Waiting times for mental health services in Wales have spiralled out of control to a level not seen since 2016, it has been revealed.
New figures for September show just 62.3% of mental health assessments were undertaken within 28 days from the date the referral was made.
That is down from 65.9% the month before and is the worst Welsh average waiting time since January 2016.
More than 730 patients had to wait between 28 and 56 days for an assessment as of September with nearly 600 waiting more than 56 days.
Cardiff and Vale University Health Board came in at the bottom of the table with just 1-in-4 (26.5%) patients receiving their assessment within 28 days.
It is a complete outlier from the rest of Wales’ health boards, coming in at nearly 30% less than the next health board, Betsi Cadwaladr, which was on 56.3%.
There have been severe problems at Cardiff and Vale UHB with the number of people being referred for an appointment with mental health support services within 28 days dramatically fluctuating since September 2020.
But it took Welsh Government officials six months to finally meet with staff at the health board to discuss the problems.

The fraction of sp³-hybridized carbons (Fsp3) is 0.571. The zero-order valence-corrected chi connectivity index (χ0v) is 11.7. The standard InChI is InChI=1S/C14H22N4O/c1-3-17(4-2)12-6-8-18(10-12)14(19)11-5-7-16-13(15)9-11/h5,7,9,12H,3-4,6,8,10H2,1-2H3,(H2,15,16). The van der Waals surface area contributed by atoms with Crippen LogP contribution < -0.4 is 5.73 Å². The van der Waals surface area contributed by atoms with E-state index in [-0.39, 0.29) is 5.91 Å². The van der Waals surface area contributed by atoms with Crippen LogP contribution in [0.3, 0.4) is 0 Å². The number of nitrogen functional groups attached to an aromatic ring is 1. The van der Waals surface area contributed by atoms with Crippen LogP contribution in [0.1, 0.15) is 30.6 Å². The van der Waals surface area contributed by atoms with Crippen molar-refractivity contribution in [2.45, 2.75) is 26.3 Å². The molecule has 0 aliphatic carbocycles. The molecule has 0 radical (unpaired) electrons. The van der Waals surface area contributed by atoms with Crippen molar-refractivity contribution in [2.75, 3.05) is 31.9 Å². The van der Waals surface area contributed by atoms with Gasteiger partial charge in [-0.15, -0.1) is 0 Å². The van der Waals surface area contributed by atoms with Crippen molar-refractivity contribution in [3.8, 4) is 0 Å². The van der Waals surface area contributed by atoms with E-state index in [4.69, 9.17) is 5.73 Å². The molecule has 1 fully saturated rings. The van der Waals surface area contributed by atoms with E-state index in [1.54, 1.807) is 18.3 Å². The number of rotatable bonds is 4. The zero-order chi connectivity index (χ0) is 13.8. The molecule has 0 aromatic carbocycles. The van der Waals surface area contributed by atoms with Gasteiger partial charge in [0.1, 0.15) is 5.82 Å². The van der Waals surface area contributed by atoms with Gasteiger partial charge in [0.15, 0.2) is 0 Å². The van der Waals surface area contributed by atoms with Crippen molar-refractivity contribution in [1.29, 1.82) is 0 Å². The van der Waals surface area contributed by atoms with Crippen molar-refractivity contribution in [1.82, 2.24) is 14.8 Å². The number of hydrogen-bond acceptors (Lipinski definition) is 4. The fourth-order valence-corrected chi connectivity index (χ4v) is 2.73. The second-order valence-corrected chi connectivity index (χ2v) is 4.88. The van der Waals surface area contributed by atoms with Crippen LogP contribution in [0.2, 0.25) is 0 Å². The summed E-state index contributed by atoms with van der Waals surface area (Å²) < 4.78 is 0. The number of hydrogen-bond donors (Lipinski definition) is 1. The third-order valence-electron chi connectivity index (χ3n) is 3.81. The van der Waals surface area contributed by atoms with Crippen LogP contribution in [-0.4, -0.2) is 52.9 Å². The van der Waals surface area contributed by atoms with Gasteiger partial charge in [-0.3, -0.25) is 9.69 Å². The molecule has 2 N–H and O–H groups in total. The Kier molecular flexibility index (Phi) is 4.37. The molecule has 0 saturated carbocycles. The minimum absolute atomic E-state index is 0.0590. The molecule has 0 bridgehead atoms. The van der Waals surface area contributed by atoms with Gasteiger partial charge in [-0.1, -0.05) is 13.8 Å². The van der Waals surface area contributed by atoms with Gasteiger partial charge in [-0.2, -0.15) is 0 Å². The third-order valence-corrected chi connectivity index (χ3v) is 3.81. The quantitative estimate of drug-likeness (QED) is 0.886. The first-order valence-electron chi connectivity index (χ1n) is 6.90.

And the Welsh Government has pumped £3 million into the health board in 2020/21 and 2021/22 to improve mental health services, but we are yet to see meaningful positive change.
Welsh Conservative Shadow Minister for Mental Health, James Evans MS, said:
“Labour ministers like to say that mental health is a top priority for them, but these figures tell a very different story indeed with waiting times at lowest levels since 2016.
“Thousands of people across the country are suffering with mental health issues, but when they do seek the help they need and deserve they face lengthy waits – and that’s simply unacceptable.
“The Welsh Conservatives have long called for action to tackle Wales’ mental health crisis by creating waiting time targets and establishing 24/7 crisis centres, but our calls have clearly fallen on deaf ears.
“I have said it before, and I’ll keep saying it until I’m blue in the face - we need to see action now before this appalling problem gets any worse.”